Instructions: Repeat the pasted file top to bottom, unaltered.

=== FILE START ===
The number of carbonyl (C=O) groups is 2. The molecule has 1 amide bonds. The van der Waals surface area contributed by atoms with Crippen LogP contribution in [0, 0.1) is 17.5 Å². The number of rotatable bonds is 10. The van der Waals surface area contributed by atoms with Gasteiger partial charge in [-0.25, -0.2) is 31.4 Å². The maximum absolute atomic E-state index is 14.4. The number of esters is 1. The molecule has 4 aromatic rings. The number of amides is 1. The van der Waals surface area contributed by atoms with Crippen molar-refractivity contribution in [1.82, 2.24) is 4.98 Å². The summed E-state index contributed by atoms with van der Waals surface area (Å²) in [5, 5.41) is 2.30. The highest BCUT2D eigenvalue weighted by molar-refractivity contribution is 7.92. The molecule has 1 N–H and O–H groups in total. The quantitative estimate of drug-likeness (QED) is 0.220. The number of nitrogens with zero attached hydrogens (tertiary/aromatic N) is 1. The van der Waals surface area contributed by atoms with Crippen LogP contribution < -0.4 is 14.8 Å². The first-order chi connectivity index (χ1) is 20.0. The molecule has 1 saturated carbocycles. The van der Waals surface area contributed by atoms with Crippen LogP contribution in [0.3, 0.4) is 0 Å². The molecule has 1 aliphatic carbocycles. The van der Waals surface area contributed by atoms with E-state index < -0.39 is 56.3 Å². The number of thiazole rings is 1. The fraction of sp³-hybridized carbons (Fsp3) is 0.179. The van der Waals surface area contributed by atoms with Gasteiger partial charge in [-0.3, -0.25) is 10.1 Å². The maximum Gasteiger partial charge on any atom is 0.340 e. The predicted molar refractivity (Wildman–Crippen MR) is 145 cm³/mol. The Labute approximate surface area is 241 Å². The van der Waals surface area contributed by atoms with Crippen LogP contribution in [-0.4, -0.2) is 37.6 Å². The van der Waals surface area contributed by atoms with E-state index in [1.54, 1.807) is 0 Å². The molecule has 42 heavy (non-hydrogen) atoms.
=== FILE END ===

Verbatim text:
The number of carbonyl (C=O) groups is 2. The molecule has 1 amide bonds. The van der Waals surface area contributed by atoms with Crippen LogP contribution in [0, 0.1) is 17.5 Å². The number of rotatable bonds is 10. The van der Waals surface area contributed by atoms with Gasteiger partial charge in [-0.25, -0.2) is 31.4 Å². The maximum absolute atomic E-state index is 14.4. The number of esters is 1. The molecule has 4 aromatic rings. The number of amides is 1. The van der Waals surface area contributed by atoms with Crippen molar-refractivity contribution in [1.82, 2.24) is 4.98 Å². The summed E-state index contributed by atoms with van der Waals surface area (Å²) in [5, 5.41) is 2.30. The highest BCUT2D eigenvalue weighted by molar-refractivity contribution is 7.92. The molecule has 1 N–H and O–H groups in total. The quantitative estimate of drug-likeness (QED) is 0.220. The number of nitrogens with zero attached hydrogens (tertiary/aromatic N) is 1. The van der Waals surface area contributed by atoms with Crippen LogP contribution < -0.4 is 14.8 Å². The first-order chi connectivity index (χ1) is 20.0. The molecule has 1 saturated carbocycles. The van der Waals surface area contributed by atoms with Crippen LogP contribution in [0.3, 0.4) is 0 Å². The molecule has 1 aliphatic carbocycles. The van der Waals surface area contributed by atoms with E-state index < -0.39 is 56.3 Å². The number of thiazole rings is 1. The fraction of sp³-hybridized carbons (Fsp3) is 0.179. The van der Waals surface area contributed by atoms with Gasteiger partial charge in [-0.3, -0.25) is 10.1 Å². The maximum Gasteiger partial charge on any atom is 0.340 e. The predicted molar refractivity (Wildman–Crippen MR) is 145 cm³/mol. The Labute approximate surface area is 241 Å². The van der Waals surface area contributed by atoms with Crippen LogP contribution in [-0.4, -0.2) is 37.6 Å². The van der Waals surface area contributed by atoms with E-state index in [1.54, 1.807) is 0 Å². The molecule has 42 heavy (non-hydrogen) atoms.